Pete Robinson: Dale and I talk about songs every day, it’s our life. Anytime anyone says to me, “There is no good music any more,” I roll my eyes and think, “Are you out of your mind?” I’m continually astonished how these great Nashville songwriters come up with creative new ideas. We can’t wait to hear the new songs as they arrive from our writers.
Dale Bobo: The music business has always created trends that change and evolve. So we counsel our writers to be inspiring, cool and hopefully not too out of the box for being on the radio. Every once in a while I hear a song with a unique new twist like “A Guy Walks Into A Bar,” with Tyler Farr from our writer Brad Tursi. I couldn’t believe I hadn’t heard that title before.
NEKST: What are today’s biggest challenges for publishers?
Dale Bobo: They’re the same challenges that have existed for a long time, like keeping your writers and yourself inspired. Publishers are continually looking for new writer collaborations and writers have to pitch in as well. But sometimes you take a step back. For example, lately Brett Beavers has been writing some great solo songs. Brad Tursi and some of our other writers do some solo writes, too. We encourage it because it’s a way of keeping your creative center strong. I don’t think the public gives a rip about whether a song is a co-write or not, but for publishers it’s like, “Wow, you did that all yourself!”
Pete Robinson: Developing our writers and finding opportunities for them is our main task, but we’re always looking for new talent, too.
NEKST: Tricks of the trade?
Pete Robinson: I’m not sure it’s about special tricks. We just continue on the path, everyone works hard and we try to set up great collaborations. At the core it hasn’t changed much, I mean there are guys and gals upstairs working in our writer rooms right now, strumming guitars.
Dale Bobo: We do learn a new technology trick every once in a while, but publishing is remarkably the same in many ways. You still have a producer, an A&R guy and an artist looking for something amazing and wanting help to find it. Thirty years ago someone might have asked, “Do you use Dolby on your cassettes?” But Dolby never made any difference about whether it was a good song or not.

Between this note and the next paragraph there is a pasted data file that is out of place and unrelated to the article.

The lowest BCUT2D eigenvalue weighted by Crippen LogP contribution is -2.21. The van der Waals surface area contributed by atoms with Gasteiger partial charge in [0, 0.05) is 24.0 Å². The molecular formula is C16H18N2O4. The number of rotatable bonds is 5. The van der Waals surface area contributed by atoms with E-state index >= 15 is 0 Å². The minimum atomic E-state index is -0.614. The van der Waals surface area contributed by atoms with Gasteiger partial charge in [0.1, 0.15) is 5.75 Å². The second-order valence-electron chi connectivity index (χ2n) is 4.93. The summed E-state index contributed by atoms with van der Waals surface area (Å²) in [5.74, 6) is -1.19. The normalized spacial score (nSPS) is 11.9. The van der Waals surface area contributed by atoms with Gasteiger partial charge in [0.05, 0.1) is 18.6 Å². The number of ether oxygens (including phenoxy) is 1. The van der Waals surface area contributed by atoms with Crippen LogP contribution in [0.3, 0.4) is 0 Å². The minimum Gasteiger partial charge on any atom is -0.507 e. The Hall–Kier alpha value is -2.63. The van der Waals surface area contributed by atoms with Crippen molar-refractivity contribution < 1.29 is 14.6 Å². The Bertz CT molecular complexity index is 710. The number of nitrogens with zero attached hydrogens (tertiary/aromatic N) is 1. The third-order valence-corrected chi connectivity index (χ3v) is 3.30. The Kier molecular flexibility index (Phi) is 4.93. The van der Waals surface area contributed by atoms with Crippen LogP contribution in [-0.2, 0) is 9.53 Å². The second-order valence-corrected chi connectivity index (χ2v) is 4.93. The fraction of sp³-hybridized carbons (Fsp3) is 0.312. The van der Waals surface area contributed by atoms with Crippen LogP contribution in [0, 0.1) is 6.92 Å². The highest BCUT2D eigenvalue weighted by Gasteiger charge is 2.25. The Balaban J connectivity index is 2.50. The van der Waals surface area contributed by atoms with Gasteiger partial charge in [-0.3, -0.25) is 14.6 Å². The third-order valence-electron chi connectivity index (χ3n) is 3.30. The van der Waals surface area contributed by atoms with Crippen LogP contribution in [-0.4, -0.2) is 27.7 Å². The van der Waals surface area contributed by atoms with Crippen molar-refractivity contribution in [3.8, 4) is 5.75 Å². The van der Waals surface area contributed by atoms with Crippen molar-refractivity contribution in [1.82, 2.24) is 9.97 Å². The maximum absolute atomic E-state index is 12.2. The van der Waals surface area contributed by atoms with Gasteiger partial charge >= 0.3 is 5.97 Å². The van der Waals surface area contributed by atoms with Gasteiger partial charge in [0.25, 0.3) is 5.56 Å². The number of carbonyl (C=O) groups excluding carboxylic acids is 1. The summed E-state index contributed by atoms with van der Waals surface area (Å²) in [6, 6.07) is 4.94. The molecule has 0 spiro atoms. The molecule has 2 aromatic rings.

NEKST: Are you surprised to see such a small group of writers controlling the charts this year?
Pete Robinson: They are all great writers in that group and deserve their success. Plus that seems to be typical of all formats—pop, country or R&B.
Dale Bobo: In Nashville there’s always been a group of five or so writers that seems to get on a lot of records. Every publisher’s goal is to try and get some of their writers into that circle. To that point, we frequently forward the NEKST songwriter chart to our writers and I get the occasional email, saying, “I want to get on this thing,” it stokes the competitive fires a bit.
NEKST: Because Big Deal has L.A. and New York offices, is Nashville for country only?
Dale Bobo: Obviously we want to do awesomely on the country chart. But format boundaries don’t exist in the same way they did years ago, especially for younger listeners. Writers are getting pretty comfortable moving from style to style and mashing them up, too. It’s healthy. Why enforce boundaries that are somewhat artificial to begin with?
Pete Robinson: Country music is the main focus in this office, but we love to promote collaborations with writers from our other offices, too.
NEKST: Is this a good time to start a publishing company?
Pete Robinson: I’m crazy bullish. It takes a significant amount of money to launch a mid-size operation with three offices like Big Deal. But more than money it takes commitment to build success. Kenny has been an incredible leader and created a great culture. He had this great vision about putting Dale and I together. The chemistry inspires us and makes us want to come to work everyday. We laugh and work a lot. I love it when the writers are creating upstairs and we are down here pitching songs and Dale comes into my office excited about a song, or we share a pitch idea.
Dale Bobo: This is my third time working with Big Deal President Kenny MacPherson. He has this awesome knack of putting people together who are optimistic about the business and fired up. You can worry about the economy or what’s happening in the music business at any given point in time, but launching a company is really about bringing together a motivated group of people. It’s a gift to work with the great staff and writers we have in this company. Pete and I spend a lot of time discussing music and go deep about what’s going on. Coming from different places continually gives us the chance to play great games of six degrees and between us both we’re usually only a step or two away from anyone.